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The Ministry of Commerce of China (MOFCOM) announced on 31 May 2019 that the Chinese government will introduce an “Unreliable Entity List” regime, under which foreign entities or individuals that boycott or cut off supplies to Chinese companies for non-commercial purposes and causing serious damages to Chinese companies would be listed as “Unreliable Entities”. The specific rules, including the list itself and the restrictive measures applicable to the listed entities, will be separately released in the near future. This new regime may be used by China as a countermeasure against export control measures of foreign governments targeting specific Chinese companies.

In an interview released shortly after this announcement, two senior MOFCOM officials commented that the government would consider the totality of the circumstances in black-listing a foreign business, including (i) the specific “discriminatory measures” taken by the foreign business against Chinese companies, such as boycotting or cutting off supplies to Chinese companies, (ii) whether these measures are taken for non-commercial purposes and against the market rules and contractual obligations, (iii) the material damage caused to the Chinese companies and the related industries, and (iv) the potential threat to China’s national security.

According to the MOFCOM officials, the Unreliable Entity List may include “one entity or multiple entities” and will be subject to adjustment after its publication. Black-listing an entity would need to undergo the required legal procedures, including an investigation in which the interested parties will be given the right to argue their cases. On the other hand, a listed entity may be removed from the list based on the remedial actions taken by the entity.

Without specifying the actions that might be taken against the Unreliable Entities, the MOFCOM officials cited the Foreign Trade Law, the Antimonopoly Law and the National Security Law, and particularly emphasized Articles 17.3 and 17.6 of the Antimonopoly Law, which prohibit abuse of dominant market position through (i) refusal of transaction, or (ii) imposition of discriminatory conditions or prices. It was also highlighted that the measures taken against the listed foreign entities should be determined under the framework of the existing laws and regulations, and in the meantime, the Unreliable Entity List will also serve the purpose of a “warning list” to inform the public of the risks involved in dealing with the
listed entities.

While further information may be released in the near future, the following are some takeaways from the announcement and the relevant comments made by MOFCOM so far:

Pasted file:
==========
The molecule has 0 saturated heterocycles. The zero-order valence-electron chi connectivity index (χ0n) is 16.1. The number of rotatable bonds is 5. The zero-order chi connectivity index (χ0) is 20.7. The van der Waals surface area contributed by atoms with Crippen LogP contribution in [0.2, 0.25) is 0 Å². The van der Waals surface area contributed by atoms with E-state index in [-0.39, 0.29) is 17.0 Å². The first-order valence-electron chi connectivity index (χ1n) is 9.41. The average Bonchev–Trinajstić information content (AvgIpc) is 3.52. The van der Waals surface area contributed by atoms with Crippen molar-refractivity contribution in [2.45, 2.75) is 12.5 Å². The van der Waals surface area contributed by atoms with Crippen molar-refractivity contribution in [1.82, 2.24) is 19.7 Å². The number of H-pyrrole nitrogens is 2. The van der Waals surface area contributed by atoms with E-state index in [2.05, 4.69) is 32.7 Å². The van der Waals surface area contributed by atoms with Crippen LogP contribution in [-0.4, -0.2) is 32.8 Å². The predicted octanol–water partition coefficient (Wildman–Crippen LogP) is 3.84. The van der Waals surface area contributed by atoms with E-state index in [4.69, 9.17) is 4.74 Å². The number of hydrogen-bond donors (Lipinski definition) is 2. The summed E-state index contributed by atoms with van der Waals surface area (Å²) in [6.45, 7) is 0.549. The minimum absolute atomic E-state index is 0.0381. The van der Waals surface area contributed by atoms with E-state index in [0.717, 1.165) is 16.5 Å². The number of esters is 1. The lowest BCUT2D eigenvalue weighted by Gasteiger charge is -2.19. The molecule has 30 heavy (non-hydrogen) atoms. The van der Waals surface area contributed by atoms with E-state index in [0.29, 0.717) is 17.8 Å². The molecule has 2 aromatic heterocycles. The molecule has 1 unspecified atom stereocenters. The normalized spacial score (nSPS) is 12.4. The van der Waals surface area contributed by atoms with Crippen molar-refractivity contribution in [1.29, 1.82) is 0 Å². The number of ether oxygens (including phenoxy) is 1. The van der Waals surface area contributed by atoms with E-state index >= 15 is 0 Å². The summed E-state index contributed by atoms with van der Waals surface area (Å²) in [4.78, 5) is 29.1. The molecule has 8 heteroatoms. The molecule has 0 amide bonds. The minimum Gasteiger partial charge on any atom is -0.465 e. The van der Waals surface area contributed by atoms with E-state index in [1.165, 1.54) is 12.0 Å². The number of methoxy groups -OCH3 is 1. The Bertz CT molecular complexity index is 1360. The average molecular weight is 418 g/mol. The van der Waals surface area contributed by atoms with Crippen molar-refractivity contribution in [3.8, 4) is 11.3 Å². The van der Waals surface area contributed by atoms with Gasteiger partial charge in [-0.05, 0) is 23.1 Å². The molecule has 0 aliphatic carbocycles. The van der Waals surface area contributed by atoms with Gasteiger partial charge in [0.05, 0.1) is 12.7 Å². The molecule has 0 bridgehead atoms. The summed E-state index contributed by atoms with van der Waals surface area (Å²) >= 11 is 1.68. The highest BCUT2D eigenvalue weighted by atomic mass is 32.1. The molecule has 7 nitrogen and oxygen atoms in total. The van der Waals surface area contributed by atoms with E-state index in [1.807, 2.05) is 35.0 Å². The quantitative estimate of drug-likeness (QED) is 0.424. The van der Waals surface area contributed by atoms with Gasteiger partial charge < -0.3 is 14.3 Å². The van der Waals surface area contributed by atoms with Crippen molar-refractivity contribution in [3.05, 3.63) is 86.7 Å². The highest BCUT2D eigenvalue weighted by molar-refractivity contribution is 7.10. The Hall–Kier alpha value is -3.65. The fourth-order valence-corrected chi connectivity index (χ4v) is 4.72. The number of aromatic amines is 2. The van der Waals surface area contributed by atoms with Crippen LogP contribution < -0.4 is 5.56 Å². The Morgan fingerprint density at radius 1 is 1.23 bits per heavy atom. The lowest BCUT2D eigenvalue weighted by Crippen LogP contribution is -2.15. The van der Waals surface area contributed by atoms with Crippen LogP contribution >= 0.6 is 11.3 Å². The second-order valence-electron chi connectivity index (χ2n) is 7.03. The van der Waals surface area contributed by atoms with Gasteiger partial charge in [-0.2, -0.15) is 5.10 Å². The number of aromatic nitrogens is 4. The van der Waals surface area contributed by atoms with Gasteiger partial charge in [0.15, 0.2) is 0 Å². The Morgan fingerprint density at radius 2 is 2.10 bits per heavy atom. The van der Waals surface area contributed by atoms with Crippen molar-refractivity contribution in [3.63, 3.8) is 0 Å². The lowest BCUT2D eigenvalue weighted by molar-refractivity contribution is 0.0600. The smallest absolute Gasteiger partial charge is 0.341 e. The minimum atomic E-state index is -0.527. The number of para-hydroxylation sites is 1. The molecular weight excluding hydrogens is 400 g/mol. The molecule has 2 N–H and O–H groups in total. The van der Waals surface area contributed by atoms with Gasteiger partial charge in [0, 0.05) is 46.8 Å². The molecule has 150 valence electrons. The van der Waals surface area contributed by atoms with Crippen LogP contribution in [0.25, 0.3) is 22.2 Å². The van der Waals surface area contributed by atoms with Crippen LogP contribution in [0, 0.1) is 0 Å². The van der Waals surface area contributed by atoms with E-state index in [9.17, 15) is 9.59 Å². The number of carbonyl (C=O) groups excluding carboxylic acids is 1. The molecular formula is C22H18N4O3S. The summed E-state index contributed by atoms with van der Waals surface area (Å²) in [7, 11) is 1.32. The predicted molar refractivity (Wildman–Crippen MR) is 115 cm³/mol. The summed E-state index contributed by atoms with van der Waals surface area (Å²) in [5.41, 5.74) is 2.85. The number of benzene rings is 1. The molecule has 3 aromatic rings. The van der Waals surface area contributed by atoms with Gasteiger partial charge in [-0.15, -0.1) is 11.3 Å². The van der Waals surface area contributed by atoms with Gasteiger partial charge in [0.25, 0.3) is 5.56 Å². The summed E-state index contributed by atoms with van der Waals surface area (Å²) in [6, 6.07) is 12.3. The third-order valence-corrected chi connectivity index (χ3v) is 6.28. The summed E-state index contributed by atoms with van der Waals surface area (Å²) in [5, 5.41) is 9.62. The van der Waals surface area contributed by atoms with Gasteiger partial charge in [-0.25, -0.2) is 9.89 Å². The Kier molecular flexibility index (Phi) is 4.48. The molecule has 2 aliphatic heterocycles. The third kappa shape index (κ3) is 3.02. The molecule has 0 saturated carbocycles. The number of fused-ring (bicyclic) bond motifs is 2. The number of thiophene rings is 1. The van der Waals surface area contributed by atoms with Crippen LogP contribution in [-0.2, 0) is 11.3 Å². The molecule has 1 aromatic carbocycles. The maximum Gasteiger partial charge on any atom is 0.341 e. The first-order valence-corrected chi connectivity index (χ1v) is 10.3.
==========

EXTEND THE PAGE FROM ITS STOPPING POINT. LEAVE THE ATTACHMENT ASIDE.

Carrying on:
1. On the face of it, the Unreliable Entity List regime seems to only target foreign legal entities and individuals, but one can not exclude the possibility of enforcement actions taken against the China subsidiaries of the listed foreign corporations for similar reasons.
  2. There will be a new regulation published by the Chinese government stipulating the specific standards and procedures for black-listing foreign businesses as Unreliable Entities, but it appears unlikely that the Unreliable Entity List itself be released simultaneously with the new regulation, as the listing needs to undergo the legal procedures provided for by such regulation.
  3. With respect to the enforcement actions taken against the listed entities, apart from the penalties for “abuse of dominant position” under the Antimonopoly Law as specifically mentioned by the MOFCOM officials, another possibility is the launch of a “national security review” mechanism against foreign investment, products, technologies, service or other business transactions considered as having national security implications. The legal basis for launching such a mechanism may be found in both the National Security Law and the Foreign Trade Law.
  4. China is still in the process of formulating its first Export Control Law. Strictly speaking, it thus far does not have an “entity list” regime similar to that under the U.S. export control law, which may restrict exports of Chinese origin products or technologies to specified foreign entities. While the Export Control Law is generally expected to be enacted by the end of this year or early next year, it is unclear whether the Unreliable Entity List regime is intended to impose the same restriction that was originally expected to be included in the new Export Control Law.



Jon Cowley is a member of Baker McKenzie's Hong Kong office. Jon's practice focuses on Asia-Pacific customs and trade matters, including controversy and audit support, duty and indirect tax planning, supply chain structuring and trade compliance advice. Jon returned to Baker McKenzie after spending five years as Assistant General Counsel for Customs and International Trade at a major consumer product company, where he advised the business on trade and customs issues globally. He previously was a member of Baker McKenzie’s International Trade Controversies and Planning practice in Hong Kong, where he assisted multinational companies with China customs, export control, encryption, indirect tax and cross-border regulatory matters. Earlier in his career, Jon was a trade advisor with consulting firms in Silicon Valley and Chicago.



Frank Pan is a Fenxun Partner in Baker & McKenzie LLP Shanghai office, FenXun established a Joint Operation Office with Baker McKenzie in China as Baker McKenzie FenXun which was approved by the Shanghai Justice Bureau in 2015.